The panicked call that began late April 18, 2019: “Lyra was hit in the head…the police took her to the hospital…” plunged my family into a nightmarish reality from which we cannot awaken.
Three years have passed since the murder of our youngest sister, Lyra McKee, but the excruciating pain of our great loss remains the same.
Lyra was an incredibly caring and thoughtful person who always cared about others. Ever since Lyra could speak, she has been driven by a deep sense of justice and an even deeper need to understand what motivated people to do the things they do.
An immensely curious and perceptive person, “Why?” was the question Lyra was always asking, and one she really wanted to know. As she began to build her career, Lyra used her work and growing influence to help other people. Giving a voice to the forgotten and unheard.
As the youngest of six children, Lyra was our mother’s “blue eye” – they were inseparable. Lyra took great pride in our mother’s strength of character and her ability to raise her children alone despite the social and economic circumstances that surrounded our family. To tell the truth, we are all very proud. Despite our mother’s great strength, she tragically died of a broken heart less than a year after Lyra’s murder – adding to our immense sorrow.
It’s still hard to believe Lyra isn’t here. It’s still hard to believe she was shot. It’s still hard to believe that everything that’s happened over the past three years has been anything but a bad dream. Oddly enough, I still often feel like I wake up from this nightmare and Lyra rushes into my house excitedly and tells me about her latest discovery, or I pick up her voice on the phone and say, “Nic, you’ll never believe the dream.” I had last night…” but it’s the reality – Lyra was murdered and we can’t escape it.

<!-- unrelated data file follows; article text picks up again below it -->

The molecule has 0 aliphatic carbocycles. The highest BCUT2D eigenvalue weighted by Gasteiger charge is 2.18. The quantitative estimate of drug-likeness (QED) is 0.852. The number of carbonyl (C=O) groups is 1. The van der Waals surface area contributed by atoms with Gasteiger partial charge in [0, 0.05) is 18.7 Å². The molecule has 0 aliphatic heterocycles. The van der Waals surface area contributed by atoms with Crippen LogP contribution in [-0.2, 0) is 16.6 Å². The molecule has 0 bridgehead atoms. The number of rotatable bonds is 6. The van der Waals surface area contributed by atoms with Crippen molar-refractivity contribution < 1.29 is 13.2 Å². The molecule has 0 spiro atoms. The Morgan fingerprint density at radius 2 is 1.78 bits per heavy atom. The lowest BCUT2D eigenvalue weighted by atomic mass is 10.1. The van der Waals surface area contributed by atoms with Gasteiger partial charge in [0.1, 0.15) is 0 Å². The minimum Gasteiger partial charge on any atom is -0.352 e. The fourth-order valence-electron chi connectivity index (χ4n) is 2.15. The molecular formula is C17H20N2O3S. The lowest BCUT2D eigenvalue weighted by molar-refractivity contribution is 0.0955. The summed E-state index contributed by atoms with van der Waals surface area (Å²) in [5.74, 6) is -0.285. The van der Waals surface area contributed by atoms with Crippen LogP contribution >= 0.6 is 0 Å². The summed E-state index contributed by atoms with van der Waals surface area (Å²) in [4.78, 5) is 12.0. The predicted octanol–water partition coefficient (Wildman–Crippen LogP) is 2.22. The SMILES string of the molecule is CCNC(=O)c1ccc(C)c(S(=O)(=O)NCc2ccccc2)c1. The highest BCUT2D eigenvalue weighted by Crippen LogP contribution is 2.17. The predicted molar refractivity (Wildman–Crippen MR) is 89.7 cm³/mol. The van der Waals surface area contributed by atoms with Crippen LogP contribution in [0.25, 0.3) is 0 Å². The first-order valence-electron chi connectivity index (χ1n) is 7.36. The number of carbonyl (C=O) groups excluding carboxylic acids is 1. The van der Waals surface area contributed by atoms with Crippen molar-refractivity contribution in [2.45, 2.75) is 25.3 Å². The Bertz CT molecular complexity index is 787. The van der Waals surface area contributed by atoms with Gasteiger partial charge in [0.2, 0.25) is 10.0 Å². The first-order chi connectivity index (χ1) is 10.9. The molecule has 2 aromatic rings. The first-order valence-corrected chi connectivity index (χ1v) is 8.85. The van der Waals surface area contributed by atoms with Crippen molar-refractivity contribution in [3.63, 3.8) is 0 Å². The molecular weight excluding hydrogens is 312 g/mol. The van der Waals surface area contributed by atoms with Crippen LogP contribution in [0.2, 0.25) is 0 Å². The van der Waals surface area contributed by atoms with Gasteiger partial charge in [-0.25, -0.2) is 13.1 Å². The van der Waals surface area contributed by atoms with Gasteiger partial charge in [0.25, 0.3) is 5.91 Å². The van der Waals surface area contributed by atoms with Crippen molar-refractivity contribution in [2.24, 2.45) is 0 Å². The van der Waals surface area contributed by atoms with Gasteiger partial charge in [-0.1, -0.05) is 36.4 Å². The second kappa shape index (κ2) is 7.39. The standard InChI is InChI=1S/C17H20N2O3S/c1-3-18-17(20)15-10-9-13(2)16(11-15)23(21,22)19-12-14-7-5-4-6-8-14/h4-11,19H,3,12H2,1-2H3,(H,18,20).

Though Lyra is never far from our thoughts, anniversaries hold special meaning for family and friends. Due to the pandemic restrictions over the past two years, Monday marked the first anniversary that family and friends could come together to pay tribute to Lyra. After attending vigils organized by the National Union of Journalists, we had planned to quietly celebrate the day by laying wreaths near where Lyra lived on Fanad Drive and at her final resting place. Unfortunately, our peaceful and dignified intentions have been marred by the unfortunate actions of others.
As we joined Father Joe Gormley in prayer on Fanad Drive at noon, nearby Republican bands began banging their drums, interrupting the solemnity of our prayer vigil. As if that wasn’t bad enough, the drumming stopped as we left the place where terrorists stole the life of our precious lyre – a coincidence? I can hardly believe it.
In fact, I believe this action was premeditated and prompted by objections to a Republican memorial parade organized in conjunction with Saoradh for yesterday.
Was it unreasonable to demand that such a parade be postponed or brought forward to ensure we could pay tribute to Lyra with dignity on her anniversary? In 1916, the year apparently honored by such commemorations, Easter Monday was April 24th. But April 18 – Lyra’s anniversary – will always be April 18 – it will never change.
As we returned to Belfast to continue our tributes to Lyra in her native city, we were saddened to hear once again of the troubles up north and prayed no one was plunged into an unexpected nightmare similar to ours.
Now, as I sit outside as the twinkling stars try to break the cloudy night sky, Lyra’s immortal words ring in my ears: “Northern Ireland is a beautiful tragedy, suffocated by the chains of its past. It’s a place of darkness and mystery. It’s my home too. Sometimes I love it and hate it equally.”
https://www.independent.ie/news/our-solemn-vigil-on-the-third-anniversary-of-lyras-death-was-marred-by-republican-bands-41565508.html Our solemn vigil on the third anniversary of Lyra’s death was overshadowed by Republican gangs